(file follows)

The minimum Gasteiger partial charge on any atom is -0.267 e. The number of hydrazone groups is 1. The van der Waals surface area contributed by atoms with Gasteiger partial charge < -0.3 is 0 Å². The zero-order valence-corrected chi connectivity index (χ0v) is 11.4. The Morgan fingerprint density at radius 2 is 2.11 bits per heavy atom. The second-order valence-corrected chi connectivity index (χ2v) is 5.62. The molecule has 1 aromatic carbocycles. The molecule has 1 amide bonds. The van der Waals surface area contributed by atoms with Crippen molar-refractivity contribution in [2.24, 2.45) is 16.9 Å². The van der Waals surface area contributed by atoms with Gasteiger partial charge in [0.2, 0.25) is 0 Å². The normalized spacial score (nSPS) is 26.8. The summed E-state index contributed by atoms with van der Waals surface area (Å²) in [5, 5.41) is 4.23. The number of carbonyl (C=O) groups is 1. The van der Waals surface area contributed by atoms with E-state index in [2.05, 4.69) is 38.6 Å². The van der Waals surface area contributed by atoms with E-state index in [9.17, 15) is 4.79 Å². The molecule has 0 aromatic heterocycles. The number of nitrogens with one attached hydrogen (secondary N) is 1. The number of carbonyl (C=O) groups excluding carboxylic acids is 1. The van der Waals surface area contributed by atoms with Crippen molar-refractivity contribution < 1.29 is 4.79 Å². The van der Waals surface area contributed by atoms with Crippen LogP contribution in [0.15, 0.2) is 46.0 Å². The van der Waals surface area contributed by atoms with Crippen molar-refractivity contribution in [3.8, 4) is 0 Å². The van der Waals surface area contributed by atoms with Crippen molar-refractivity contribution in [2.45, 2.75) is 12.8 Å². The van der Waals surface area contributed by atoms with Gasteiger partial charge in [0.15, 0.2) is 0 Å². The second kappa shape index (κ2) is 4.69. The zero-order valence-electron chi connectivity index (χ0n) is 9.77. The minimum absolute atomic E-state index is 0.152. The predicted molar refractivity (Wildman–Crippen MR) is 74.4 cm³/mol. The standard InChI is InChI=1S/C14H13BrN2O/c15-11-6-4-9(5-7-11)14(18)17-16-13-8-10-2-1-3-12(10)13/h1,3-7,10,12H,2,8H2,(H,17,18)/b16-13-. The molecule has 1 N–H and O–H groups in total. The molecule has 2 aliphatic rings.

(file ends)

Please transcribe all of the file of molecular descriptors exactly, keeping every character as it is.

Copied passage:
The minimum Gasteiger partial charge on any atom is -0.267 e. The number of hydrazone groups is 1. The van der Waals surface area contributed by atoms with Gasteiger partial charge < -0.3 is 0 Å². The zero-order valence-corrected chi connectivity index (χ0v) is 11.4. The Morgan fingerprint density at radius 2 is 2.11 bits per heavy atom. The second-order valence-corrected chi connectivity index (χ2v) is 5.62. The molecule has 1 aromatic carbocycles. The molecule has 1 amide bonds. The van der Waals surface area contributed by atoms with Crippen molar-refractivity contribution in [2.24, 2.45) is 16.9 Å². The van der Waals surface area contributed by atoms with Gasteiger partial charge in [0.2, 0.25) is 0 Å². The normalized spacial score (nSPS) is 26.8. The summed E-state index contributed by atoms with van der Waals surface area (Å²) in [5, 5.41) is 4.23. The number of carbonyl (C=O) groups is 1. The van der Waals surface area contributed by atoms with E-state index in [2.05, 4.69) is 38.6 Å². The van der Waals surface area contributed by atoms with E-state index in [9.17, 15) is 4.79 Å². The molecule has 0 aromatic heterocycles. The number of nitrogens with one attached hydrogen (secondary N) is 1. The number of carbonyl (C=O) groups excluding carboxylic acids is 1. The van der Waals surface area contributed by atoms with Crippen molar-refractivity contribution < 1.29 is 4.79 Å². The van der Waals surface area contributed by atoms with Crippen LogP contribution in [0.15, 0.2) is 46.0 Å². The van der Waals surface area contributed by atoms with Crippen molar-refractivity contribution in [3.8, 4) is 0 Å². The van der Waals surface area contributed by atoms with Crippen molar-refractivity contribution in [2.45, 2.75) is 12.8 Å². The van der Waals surface area contributed by atoms with Gasteiger partial charge in [0.15, 0.2) is 0 Å². The second kappa shape index (κ2) is 4.69. The zero-order valence-electron chi connectivity index (χ0n) is 9.77. The minimum absolute atomic E-state index is 0.152. The predicted molar refractivity (Wildman–Crippen MR) is 74.4 cm³/mol. The standard InChI is InChI=1S/C14H13BrN2O/c15-11-6-4-9(5-7-11)14(18)17-16-13-8-10-2-1-3-12(10)13/h1,3-7,10,12H,2,8H2,(H,17,18)/b16-13-. The molecule has 1 N–H and O–H groups in total. The molecule has 2 aliphatic rings.